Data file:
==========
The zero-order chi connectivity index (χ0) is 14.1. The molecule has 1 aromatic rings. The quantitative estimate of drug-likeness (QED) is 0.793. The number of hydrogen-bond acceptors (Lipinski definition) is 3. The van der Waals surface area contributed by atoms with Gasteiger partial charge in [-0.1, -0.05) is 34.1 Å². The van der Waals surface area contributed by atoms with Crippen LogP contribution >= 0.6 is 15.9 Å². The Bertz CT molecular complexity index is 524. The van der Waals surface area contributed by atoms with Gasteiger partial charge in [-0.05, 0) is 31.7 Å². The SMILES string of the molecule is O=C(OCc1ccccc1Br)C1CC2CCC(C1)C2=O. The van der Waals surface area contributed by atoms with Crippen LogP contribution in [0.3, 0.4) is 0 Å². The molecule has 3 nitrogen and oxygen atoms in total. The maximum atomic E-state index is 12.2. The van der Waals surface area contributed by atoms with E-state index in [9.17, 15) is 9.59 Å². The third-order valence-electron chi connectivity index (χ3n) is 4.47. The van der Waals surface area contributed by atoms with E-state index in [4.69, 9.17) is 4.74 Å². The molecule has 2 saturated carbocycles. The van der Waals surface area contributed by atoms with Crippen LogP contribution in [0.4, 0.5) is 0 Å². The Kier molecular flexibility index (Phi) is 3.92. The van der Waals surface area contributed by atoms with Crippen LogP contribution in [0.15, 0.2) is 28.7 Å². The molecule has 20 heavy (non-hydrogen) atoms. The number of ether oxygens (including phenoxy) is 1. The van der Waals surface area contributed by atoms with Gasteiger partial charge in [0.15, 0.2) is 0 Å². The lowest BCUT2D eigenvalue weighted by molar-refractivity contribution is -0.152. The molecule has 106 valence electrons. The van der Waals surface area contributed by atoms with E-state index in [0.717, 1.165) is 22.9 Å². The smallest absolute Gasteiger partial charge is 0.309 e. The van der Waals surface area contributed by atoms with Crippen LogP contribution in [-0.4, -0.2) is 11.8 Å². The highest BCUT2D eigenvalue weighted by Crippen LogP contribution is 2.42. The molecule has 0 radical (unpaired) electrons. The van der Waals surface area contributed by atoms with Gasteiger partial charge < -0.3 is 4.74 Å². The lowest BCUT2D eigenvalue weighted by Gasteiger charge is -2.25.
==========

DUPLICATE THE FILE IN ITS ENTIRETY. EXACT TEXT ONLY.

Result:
The zero-order chi connectivity index (χ0) is 14.1. The molecule has 1 aromatic rings. The quantitative estimate of drug-likeness (QED) is 0.793. The number of hydrogen-bond acceptors (Lipinski definition) is 3. The van der Waals surface area contributed by atoms with Gasteiger partial charge in [-0.1, -0.05) is 34.1 Å². The van der Waals surface area contributed by atoms with Crippen LogP contribution >= 0.6 is 15.9 Å². The Bertz CT molecular complexity index is 524. The van der Waals surface area contributed by atoms with Gasteiger partial charge in [-0.05, 0) is 31.7 Å². The SMILES string of the molecule is O=C(OCc1ccccc1Br)C1CC2CCC(C1)C2=O. The van der Waals surface area contributed by atoms with Crippen LogP contribution in [0.3, 0.4) is 0 Å². The molecule has 3 nitrogen and oxygen atoms in total. The maximum atomic E-state index is 12.2. The van der Waals surface area contributed by atoms with E-state index in [9.17, 15) is 9.59 Å². The third-order valence-electron chi connectivity index (χ3n) is 4.47. The van der Waals surface area contributed by atoms with E-state index in [4.69, 9.17) is 4.74 Å². The molecule has 2 saturated carbocycles. The van der Waals surface area contributed by atoms with Crippen LogP contribution in [0.4, 0.5) is 0 Å². The Kier molecular flexibility index (Phi) is 3.92. The van der Waals surface area contributed by atoms with Crippen LogP contribution in [0.15, 0.2) is 28.7 Å². The molecule has 20 heavy (non-hydrogen) atoms. The number of ether oxygens (including phenoxy) is 1. The van der Waals surface area contributed by atoms with Gasteiger partial charge in [0.15, 0.2) is 0 Å². The lowest BCUT2D eigenvalue weighted by molar-refractivity contribution is -0.152. The molecule has 106 valence electrons. The van der Waals surface area contributed by atoms with E-state index in [0.717, 1.165) is 22.9 Å². The smallest absolute Gasteiger partial charge is 0.309 e. The van der Waals surface area contributed by atoms with Crippen LogP contribution in [-0.4, -0.2) is 11.8 Å². The highest BCUT2D eigenvalue weighted by Crippen LogP contribution is 2.42. The molecule has 0 radical (unpaired) electrons. The van der Waals surface area contributed by atoms with Gasteiger partial charge < -0.3 is 4.74 Å². The lowest BCUT2D eigenvalue weighted by Gasteiger charge is -2.25.